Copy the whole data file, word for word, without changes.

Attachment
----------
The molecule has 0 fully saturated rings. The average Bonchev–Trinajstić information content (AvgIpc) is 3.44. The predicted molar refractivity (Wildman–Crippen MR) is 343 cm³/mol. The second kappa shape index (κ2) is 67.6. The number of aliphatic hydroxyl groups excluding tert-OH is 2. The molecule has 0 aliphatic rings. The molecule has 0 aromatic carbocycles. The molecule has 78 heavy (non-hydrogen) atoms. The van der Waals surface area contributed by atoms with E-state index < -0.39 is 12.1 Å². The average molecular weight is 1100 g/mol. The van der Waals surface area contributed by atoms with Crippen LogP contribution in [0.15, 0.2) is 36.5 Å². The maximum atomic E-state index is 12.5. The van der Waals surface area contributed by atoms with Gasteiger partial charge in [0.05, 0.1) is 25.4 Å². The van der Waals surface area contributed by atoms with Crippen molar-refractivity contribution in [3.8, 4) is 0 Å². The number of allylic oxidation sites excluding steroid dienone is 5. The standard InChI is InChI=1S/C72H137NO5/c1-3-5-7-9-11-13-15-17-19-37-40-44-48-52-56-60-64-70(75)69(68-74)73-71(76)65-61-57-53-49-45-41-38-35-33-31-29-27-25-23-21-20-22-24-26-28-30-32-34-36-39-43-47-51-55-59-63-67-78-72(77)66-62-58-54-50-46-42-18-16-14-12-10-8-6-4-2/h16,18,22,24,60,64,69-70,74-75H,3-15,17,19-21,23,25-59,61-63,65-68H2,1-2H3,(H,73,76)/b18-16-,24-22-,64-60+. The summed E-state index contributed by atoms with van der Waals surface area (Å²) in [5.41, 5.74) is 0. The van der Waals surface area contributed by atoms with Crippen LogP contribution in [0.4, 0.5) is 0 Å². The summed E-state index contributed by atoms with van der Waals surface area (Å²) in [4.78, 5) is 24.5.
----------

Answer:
The molecule has 0 fully saturated rings. The average Bonchev–Trinajstić information content (AvgIpc) is 3.44. The predicted molar refractivity (Wildman–Crippen MR) is 343 cm³/mol. The second kappa shape index (κ2) is 67.6. The number of aliphatic hydroxyl groups excluding tert-OH is 2. The molecule has 0 aliphatic rings. The molecule has 0 aromatic carbocycles. The molecule has 78 heavy (non-hydrogen) atoms. The van der Waals surface area contributed by atoms with E-state index < -0.39 is 12.1 Å². The average molecular weight is 1100 g/mol. The van der Waals surface area contributed by atoms with Crippen LogP contribution in [0.15, 0.2) is 36.5 Å². The maximum atomic E-state index is 12.5. The van der Waals surface area contributed by atoms with Gasteiger partial charge in [0.05, 0.1) is 25.4 Å². The van der Waals surface area contributed by atoms with Crippen molar-refractivity contribution in [3.8, 4) is 0 Å². The number of allylic oxidation sites excluding steroid dienone is 5. The standard InChI is InChI=1S/C72H137NO5/c1-3-5-7-9-11-13-15-17-19-37-40-44-48-52-56-60-64-70(75)69(68-74)73-71(76)65-61-57-53-49-45-41-38-35-33-31-29-27-25-23-21-20-22-24-26-28-30-32-34-36-39-43-47-51-55-59-63-67-78-72(77)66-62-58-54-50-46-42-18-16-14-12-10-8-6-4-2/h16,18,22,24,60,64,69-70,74-75H,3-15,17,19-21,23,25-59,61-63,65-68H2,1-2H3,(H,73,76)/b18-16-,24-22-,64-60+. The summed E-state index contributed by atoms with van der Waals surface area (Å²) in [5.41, 5.74) is 0. The van der Waals surface area contributed by atoms with Crippen LogP contribution in [0.4, 0.5) is 0 Å². The summed E-state index contributed by atoms with van der Waals surface area (Å²) in [4.78, 5) is 24.5.